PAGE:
Gambling mogul buys Australia’s richest penthouse
The owner of one of Australia’s largest online gambling websites has purchased the country’s most expensive penthouse apartments at Bondi Beach.
The Australian Financial Review reports that Joshua Chan purchased a Bondi penthouse for $20.1 million.
Mr Chan topped the offers of six competing registered buyers, landing a knockout bid that was more than $3 million higher than the reserve and $5.5 million more than the $14.5 million opening offer.
The Agency’s Ben Collier had a guide of $13 million to $15 million and that was revised to $15 million to $17 million in recent weeks.
Mr Collier declined to comment for the story.
Mr Chan is the founder of one of the largest online gambling information and player feedback sites, Latest Casino Bonuses, which has more than 145,000 members.
His partner, Melanie Attwell, is the group’s marketing manager.
Mr Chan’s registered corporate interests reveal the 45-year-old is also part owner of drone and remote pilot aircraft market Carbonix and in the online financial advice site Life Sherpa.
His brother, Paul Chan, is the founder of online marketing services company Pure Profile and their now Hong Kong-based father is legendary restaurateur Augustine Chan, whose East Ocean restaurant in ChinaTown was an institution in the 1980s.
Mr Chan, who appeared briefly in a video of the auction action that emerged on social media, is now based at Bronte, where he bought a contemporary house nine years ago for $4.55 million, when he was upgrading from his family’s Pyrmont apartment.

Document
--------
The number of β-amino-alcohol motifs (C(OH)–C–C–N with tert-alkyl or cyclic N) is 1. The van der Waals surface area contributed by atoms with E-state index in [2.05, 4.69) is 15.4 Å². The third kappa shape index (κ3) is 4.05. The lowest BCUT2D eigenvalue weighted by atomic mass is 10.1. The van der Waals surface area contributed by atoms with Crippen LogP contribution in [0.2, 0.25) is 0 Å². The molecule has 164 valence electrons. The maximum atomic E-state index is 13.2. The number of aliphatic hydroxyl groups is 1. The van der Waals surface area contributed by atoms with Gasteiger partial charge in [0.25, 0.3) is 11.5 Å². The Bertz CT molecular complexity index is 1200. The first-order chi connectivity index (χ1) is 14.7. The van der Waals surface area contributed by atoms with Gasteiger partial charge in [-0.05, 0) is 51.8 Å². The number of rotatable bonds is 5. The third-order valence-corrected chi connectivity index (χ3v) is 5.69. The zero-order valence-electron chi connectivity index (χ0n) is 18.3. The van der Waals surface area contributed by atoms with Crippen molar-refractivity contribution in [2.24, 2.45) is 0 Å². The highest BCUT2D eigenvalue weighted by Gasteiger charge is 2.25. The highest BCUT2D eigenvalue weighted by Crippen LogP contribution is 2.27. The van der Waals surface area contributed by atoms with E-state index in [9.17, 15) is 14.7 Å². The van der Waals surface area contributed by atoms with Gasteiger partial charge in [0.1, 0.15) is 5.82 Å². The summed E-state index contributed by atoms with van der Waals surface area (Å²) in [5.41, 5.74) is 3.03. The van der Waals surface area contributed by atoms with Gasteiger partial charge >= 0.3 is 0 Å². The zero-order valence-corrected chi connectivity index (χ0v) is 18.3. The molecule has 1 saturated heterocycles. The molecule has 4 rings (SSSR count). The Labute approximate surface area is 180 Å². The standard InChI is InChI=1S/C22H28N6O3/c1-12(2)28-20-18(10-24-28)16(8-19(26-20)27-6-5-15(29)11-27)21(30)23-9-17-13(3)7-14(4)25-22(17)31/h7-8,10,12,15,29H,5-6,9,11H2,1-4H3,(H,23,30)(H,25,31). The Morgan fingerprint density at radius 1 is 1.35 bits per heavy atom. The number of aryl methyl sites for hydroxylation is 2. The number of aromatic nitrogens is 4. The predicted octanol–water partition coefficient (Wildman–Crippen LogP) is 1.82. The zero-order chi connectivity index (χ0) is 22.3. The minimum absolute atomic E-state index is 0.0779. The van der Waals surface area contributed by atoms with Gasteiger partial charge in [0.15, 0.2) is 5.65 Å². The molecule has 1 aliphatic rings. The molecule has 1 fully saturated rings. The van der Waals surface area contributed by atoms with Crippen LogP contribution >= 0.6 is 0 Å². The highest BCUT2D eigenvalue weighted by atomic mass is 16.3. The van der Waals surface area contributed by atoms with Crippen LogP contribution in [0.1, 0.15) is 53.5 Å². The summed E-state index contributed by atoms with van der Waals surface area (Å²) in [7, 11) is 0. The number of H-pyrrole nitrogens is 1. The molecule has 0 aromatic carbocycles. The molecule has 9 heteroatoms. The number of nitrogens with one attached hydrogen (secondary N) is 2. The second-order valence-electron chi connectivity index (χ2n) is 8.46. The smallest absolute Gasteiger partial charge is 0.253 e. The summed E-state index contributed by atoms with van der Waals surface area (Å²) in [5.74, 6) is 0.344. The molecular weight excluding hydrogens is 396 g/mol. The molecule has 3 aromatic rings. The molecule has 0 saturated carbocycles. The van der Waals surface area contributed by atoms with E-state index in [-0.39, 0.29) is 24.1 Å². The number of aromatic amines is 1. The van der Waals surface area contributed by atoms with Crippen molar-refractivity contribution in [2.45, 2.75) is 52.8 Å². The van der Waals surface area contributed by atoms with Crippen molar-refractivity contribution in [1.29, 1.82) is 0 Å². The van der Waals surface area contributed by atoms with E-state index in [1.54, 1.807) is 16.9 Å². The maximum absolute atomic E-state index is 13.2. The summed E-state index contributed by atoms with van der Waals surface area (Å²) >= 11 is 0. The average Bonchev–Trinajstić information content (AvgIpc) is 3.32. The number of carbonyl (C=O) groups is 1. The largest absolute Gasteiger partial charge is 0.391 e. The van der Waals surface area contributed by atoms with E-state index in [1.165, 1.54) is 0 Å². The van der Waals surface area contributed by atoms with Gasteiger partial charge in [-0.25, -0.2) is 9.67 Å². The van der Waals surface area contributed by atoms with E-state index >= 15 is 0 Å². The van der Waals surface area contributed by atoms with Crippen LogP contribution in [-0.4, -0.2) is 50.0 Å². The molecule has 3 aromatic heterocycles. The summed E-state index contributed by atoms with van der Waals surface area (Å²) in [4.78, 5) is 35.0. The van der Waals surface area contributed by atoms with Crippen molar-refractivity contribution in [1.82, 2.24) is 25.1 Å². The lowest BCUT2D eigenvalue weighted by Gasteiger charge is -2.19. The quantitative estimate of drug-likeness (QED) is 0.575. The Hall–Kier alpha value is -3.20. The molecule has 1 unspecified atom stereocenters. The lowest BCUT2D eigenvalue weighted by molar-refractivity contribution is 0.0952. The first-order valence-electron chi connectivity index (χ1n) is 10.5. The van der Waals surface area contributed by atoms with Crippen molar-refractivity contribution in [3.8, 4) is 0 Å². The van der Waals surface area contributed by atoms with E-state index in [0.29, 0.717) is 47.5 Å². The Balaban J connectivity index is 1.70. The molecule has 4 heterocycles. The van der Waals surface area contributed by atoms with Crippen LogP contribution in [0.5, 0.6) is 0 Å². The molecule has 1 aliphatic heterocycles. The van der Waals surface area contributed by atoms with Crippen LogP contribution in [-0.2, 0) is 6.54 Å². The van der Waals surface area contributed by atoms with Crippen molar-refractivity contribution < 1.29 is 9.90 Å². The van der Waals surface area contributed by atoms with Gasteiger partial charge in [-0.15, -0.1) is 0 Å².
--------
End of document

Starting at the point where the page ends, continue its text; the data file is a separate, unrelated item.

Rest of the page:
Mr Chan’s knockout $20.1 million bid was more than double the $9.8 million Mr Mayo paid for the apartment in 2016 to former Glencore coal executive-turned-property mogul Vaughan Blank.
Mr Mayo, a former world champion yachtsman, is upgrading to a beachfront house in Point Piper bought in 2020 for about $36 million from businessman Michael Zammitt.
Sydneys’ most expensive residential auction sale was set in 2020 at $24.6 million, when a Vaucluse house sold, smashing its reserve by $10.6 million.
It topped the $23 million auction record set in 2009, when media icon Lachlan Murdoch bought Bellevue Hill’s historic Le Manoir mansion.
Macau looks to stimulate casinos, hotels and its economy
The Macau government is providing a stimulus package to its residents in a bid to boost the gambling enclave’s stagnant economy.
Casino.org reported in mid-March that a US$1250 stimulus package will be received by permanent residents.
Non-permanent residents will receive US$750.
The relief doesn’t end there, with Macau also issuing electronic vouchers to all results.
Each adult, as well as university students, will receive US$75 to be used anywhere on the peninsula.
“This round of stimulus package demands a combined effort of the government and society in a bid to generate more efficient and lasting cycled economic benefits in Macau,” Lei Wai Nong, Macau’s secretary for economy and finance said.
Macau residents can receive additional e-vouchers if they spend their initial $75 within 15 days of receipt and are eligible for up to five coupons.
Macau’s economic prosperity relies heavily on its gaming and hospitality industries, with the region’s six licensed commercial casino operators generating about 90 per cent of the region’s annual tax revenue.
But with visitor numbers still low, Macau is asking its own people to get out and spend.
The government is additionally providing relief for numerous businesses and industries.
For the casino sector, Macau is waiving a five per cent tourist tax on its hotel income.
The relief runs until the end of 2021, with locals who stay at a hotel during that time also credited US$25 by the government.
While a $25 credit might not seem like a strong incentive for a Macau resident to stay overnight at one of the region’s hotels, with foreign travel remaining at a standstill, room rates are cheap.
A midweek stay at City of Dreams, Studio City, Sofitel and Sheraton are all under $70 a night.
Macau is also using this time to encourage locals to further their education with a US$625 subsidy upon completion of certain programs and courses.